The Samba originated in Brazil but had African and European roots, and as such, served as Brazil's counterpart to American Jazz.. To many people it images of Brazil and Carnival. Starting in Rio de Janeiro it was heavily influenced by Rio's immigrants from the Brazilian state of Bahia. It helped to unify light and dark skinned Brazilians just as American Jazz brought people together in the 1930's and 1940's. As Brazil's vernacular dance, its roots grew out of Bahian slaves who were permitted to continue their musical heritage when time permitted. Eventually, these roots led to the first song that could truly be called a Samba, "Pelo Telefone" (1917) by Donga and Mauro Almeida.
This song inspired a wide array of Samba music, including:
Click here for a list of Samba classes offered.
- Common Samba: Common samba is characterized by 2 and 4 beats, one muted and one main. The cavaquinho, a very important instrument that served as a precursor to the ukulele, links the harmony and rhythm sections of common samba music. Most of the percussion is provided by tambourine drums that feature prominently in Samba music.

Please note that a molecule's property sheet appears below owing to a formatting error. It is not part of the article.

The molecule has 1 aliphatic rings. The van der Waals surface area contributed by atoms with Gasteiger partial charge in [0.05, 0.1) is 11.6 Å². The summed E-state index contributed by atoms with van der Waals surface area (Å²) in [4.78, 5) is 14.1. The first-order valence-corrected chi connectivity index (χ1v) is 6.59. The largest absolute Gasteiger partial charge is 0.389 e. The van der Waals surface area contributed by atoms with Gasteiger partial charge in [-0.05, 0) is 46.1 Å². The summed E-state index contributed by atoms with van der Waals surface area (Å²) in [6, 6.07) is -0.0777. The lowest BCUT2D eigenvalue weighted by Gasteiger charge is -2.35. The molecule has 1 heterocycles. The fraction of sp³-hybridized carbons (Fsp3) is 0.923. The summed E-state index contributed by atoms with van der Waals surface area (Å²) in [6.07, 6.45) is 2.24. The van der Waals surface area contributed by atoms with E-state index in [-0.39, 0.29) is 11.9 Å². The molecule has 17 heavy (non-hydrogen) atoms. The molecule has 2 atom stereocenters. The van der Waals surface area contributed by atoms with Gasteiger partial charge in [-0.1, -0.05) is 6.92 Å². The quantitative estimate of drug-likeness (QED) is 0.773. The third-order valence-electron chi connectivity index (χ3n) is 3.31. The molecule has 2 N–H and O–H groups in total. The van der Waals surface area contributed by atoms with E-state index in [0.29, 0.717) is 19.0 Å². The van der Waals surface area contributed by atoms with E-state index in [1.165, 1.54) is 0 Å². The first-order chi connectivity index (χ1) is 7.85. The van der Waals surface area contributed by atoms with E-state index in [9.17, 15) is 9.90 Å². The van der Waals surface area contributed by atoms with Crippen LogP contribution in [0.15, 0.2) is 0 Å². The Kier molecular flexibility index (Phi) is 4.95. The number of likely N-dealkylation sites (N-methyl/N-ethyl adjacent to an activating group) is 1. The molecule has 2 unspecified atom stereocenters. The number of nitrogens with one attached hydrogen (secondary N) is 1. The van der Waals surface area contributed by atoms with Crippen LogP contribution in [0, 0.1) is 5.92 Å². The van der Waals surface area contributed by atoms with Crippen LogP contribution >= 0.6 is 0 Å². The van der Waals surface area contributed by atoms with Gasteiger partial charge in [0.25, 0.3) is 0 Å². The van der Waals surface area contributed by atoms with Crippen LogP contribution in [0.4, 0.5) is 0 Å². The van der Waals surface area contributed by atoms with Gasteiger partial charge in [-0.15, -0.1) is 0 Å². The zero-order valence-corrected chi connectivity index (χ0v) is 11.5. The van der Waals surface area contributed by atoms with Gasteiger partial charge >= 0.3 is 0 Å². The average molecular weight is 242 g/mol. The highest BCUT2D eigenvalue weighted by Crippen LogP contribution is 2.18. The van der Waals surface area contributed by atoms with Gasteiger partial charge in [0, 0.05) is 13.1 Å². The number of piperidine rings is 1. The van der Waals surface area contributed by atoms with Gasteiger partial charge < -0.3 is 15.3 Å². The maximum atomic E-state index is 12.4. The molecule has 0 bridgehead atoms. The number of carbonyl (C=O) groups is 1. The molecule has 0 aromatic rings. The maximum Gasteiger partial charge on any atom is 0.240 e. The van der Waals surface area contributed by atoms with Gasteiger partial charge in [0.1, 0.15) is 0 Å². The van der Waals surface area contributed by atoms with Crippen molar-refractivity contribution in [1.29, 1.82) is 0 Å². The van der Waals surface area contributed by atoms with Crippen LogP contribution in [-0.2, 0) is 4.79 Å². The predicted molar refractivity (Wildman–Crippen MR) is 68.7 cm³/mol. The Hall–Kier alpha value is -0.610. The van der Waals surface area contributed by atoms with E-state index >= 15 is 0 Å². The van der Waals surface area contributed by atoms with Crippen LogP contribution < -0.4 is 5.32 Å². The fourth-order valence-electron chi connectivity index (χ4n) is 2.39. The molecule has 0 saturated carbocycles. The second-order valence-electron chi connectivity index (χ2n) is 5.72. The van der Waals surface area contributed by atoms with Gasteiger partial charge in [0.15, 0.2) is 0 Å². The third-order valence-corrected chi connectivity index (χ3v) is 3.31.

- Partido alto: Partido alto is characterized by a highly percussive beat and a base in a major key. It is commonly divided into choruses and highly improvised verses that add flavor and dynamism to the music.
- Pagode: Pagode is the newest and most widespread samba music in Brazil. It began in the 1980's and introduced many new instruments and music styles. It is often sung at informal meetings and parties and constitutes a large part of samba culture in Brazil.
- Samba-enredo: Samba-enredos are performed by schools during the annual Carnival parade. These samba school groups are often compared to marching bands and shift the focus away from vocals and towards percussive grooves and musical breaks.
Samba is taught by:
Click on the instructor name to find out more.